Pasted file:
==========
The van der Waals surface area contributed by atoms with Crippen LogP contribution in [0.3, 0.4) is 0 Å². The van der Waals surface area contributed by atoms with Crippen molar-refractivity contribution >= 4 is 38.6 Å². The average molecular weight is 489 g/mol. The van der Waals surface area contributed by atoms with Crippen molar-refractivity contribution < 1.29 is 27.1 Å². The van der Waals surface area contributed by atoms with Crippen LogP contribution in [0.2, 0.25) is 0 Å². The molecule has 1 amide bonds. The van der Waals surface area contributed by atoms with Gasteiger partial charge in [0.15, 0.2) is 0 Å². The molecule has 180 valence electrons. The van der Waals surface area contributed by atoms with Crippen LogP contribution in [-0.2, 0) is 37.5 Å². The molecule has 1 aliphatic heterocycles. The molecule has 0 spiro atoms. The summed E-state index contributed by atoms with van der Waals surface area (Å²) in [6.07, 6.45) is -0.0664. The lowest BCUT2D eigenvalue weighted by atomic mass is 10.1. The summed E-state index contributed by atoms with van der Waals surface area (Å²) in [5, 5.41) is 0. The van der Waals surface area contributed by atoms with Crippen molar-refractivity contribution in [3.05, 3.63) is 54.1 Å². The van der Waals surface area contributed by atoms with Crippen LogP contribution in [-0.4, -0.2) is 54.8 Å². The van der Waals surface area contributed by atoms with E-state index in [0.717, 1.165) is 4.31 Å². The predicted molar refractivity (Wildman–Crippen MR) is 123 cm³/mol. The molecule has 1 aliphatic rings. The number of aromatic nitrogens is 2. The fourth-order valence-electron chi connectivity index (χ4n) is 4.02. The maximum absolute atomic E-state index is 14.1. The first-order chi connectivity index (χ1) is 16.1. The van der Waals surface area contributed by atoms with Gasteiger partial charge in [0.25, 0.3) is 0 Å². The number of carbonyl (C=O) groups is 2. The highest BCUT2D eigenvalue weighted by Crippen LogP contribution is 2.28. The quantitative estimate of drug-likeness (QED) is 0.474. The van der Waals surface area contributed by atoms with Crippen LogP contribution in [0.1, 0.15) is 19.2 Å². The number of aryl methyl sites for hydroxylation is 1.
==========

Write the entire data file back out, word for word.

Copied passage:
The van der Waals surface area contributed by atoms with Crippen LogP contribution in [0.3, 0.4) is 0 Å². The van der Waals surface area contributed by atoms with Crippen molar-refractivity contribution >= 4 is 38.6 Å². The average molecular weight is 489 g/mol. The van der Waals surface area contributed by atoms with Crippen molar-refractivity contribution < 1.29 is 27.1 Å². The van der Waals surface area contributed by atoms with Crippen LogP contribution in [0.2, 0.25) is 0 Å². The molecule has 1 amide bonds. The van der Waals surface area contributed by atoms with Gasteiger partial charge in [0.15, 0.2) is 0 Å². The molecule has 180 valence electrons. The van der Waals surface area contributed by atoms with Crippen LogP contribution in [-0.2, 0) is 37.5 Å². The molecule has 1 aliphatic heterocycles. The molecule has 0 spiro atoms. The summed E-state index contributed by atoms with van der Waals surface area (Å²) in [6.07, 6.45) is -0.0664. The lowest BCUT2D eigenvalue weighted by atomic mass is 10.1. The summed E-state index contributed by atoms with van der Waals surface area (Å²) in [5, 5.41) is 0. The van der Waals surface area contributed by atoms with Crippen molar-refractivity contribution in [3.05, 3.63) is 54.1 Å². The van der Waals surface area contributed by atoms with Crippen LogP contribution in [-0.4, -0.2) is 54.8 Å². The van der Waals surface area contributed by atoms with E-state index in [0.717, 1.165) is 4.31 Å². The predicted molar refractivity (Wildman–Crippen MR) is 123 cm³/mol. The molecule has 1 aliphatic rings. The number of aromatic nitrogens is 2. The fourth-order valence-electron chi connectivity index (χ4n) is 4.02. The maximum absolute atomic E-state index is 14.1. The first-order chi connectivity index (χ1) is 16.1. The van der Waals surface area contributed by atoms with Gasteiger partial charge in [0.25, 0.3) is 0 Å². The number of carbonyl (C=O) groups is 2. The highest BCUT2D eigenvalue weighted by Crippen LogP contribution is 2.28. The quantitative estimate of drug-likeness (QED) is 0.474. The van der Waals surface area contributed by atoms with Crippen LogP contribution in [0.1, 0.15) is 19.2 Å². The number of aryl methyl sites for hydroxylation is 1.